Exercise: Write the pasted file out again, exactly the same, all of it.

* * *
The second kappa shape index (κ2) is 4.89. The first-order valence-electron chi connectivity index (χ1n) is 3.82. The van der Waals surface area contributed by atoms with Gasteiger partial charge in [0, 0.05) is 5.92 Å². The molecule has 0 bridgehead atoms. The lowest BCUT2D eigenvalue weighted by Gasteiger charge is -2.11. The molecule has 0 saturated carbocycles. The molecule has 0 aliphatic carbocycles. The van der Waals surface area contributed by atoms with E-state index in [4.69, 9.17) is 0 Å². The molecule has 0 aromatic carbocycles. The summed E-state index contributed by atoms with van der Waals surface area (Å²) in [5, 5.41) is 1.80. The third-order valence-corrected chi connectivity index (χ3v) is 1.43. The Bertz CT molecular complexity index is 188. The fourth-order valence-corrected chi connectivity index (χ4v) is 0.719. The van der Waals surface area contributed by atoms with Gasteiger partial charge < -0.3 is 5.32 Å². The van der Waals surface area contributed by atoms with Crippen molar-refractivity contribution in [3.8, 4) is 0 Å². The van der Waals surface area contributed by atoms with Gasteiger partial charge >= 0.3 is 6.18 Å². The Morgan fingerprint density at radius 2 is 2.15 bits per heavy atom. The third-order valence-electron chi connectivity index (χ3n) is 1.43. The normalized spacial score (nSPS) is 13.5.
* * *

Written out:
The second kappa shape index (κ2) is 4.89. The first-order valence-electron chi connectivity index (χ1n) is 3.82. The van der Waals surface area contributed by atoms with Gasteiger partial charge in [0, 0.05) is 5.92 Å². The molecule has 0 bridgehead atoms. The lowest BCUT2D eigenvalue weighted by Gasteiger charge is -2.11. The molecule has 0 saturated carbocycles. The molecule has 0 aliphatic carbocycles. The van der Waals surface area contributed by atoms with E-state index in [4.69, 9.17) is 0 Å². The molecule has 0 aromatic carbocycles. The summed E-state index contributed by atoms with van der Waals surface area (Å²) in [5, 5.41) is 1.80. The third-order valence-corrected chi connectivity index (χ3v) is 1.43. The Bertz CT molecular complexity index is 188. The fourth-order valence-corrected chi connectivity index (χ4v) is 0.719. The van der Waals surface area contributed by atoms with Gasteiger partial charge < -0.3 is 5.32 Å². The van der Waals surface area contributed by atoms with Crippen molar-refractivity contribution in [3.8, 4) is 0 Å². The van der Waals surface area contributed by atoms with Gasteiger partial charge >= 0.3 is 6.18 Å². The Morgan fingerprint density at radius 2 is 2.15 bits per heavy atom. The third-order valence-electron chi connectivity index (χ3n) is 1.43. The normalized spacial score (nSPS) is 13.5.